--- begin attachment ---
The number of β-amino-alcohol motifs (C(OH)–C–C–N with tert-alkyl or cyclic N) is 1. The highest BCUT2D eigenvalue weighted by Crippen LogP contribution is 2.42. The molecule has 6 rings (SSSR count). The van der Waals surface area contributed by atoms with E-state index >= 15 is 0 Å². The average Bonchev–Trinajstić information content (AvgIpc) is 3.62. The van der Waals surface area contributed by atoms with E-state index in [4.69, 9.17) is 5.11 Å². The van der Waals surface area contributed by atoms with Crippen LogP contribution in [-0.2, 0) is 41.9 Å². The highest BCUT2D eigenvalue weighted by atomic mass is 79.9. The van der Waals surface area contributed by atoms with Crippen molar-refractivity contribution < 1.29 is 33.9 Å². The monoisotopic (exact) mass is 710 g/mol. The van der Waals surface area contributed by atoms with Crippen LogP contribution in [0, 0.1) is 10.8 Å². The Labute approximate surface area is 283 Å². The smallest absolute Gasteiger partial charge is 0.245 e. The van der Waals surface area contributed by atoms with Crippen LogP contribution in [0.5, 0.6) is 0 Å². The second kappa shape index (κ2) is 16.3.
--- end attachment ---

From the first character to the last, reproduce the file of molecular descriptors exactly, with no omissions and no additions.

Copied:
The number of β-amino-alcohol motifs (C(OH)–C–C–N with tert-alkyl or cyclic N) is 1. The highest BCUT2D eigenvalue weighted by Crippen LogP contribution is 2.42. The molecule has 6 rings (SSSR count). The van der Waals surface area contributed by atoms with E-state index >= 15 is 0 Å². The average Bonchev–Trinajstić information content (AvgIpc) is 3.62. The van der Waals surface area contributed by atoms with E-state index in [4.69, 9.17) is 5.11 Å². The van der Waals surface area contributed by atoms with Crippen LogP contribution in [-0.2, 0) is 41.9 Å². The highest BCUT2D eigenvalue weighted by atomic mass is 79.9. The van der Waals surface area contributed by atoms with Crippen molar-refractivity contribution < 1.29 is 33.9 Å². The monoisotopic (exact) mass is 710 g/mol. The van der Waals surface area contributed by atoms with Crippen LogP contribution in [0, 0.1) is 10.8 Å². The Labute approximate surface area is 283 Å². The smallest absolute Gasteiger partial charge is 0.245 e. The van der Waals surface area contributed by atoms with Crippen LogP contribution in [0.5, 0.6) is 0 Å². The second kappa shape index (κ2) is 16.3.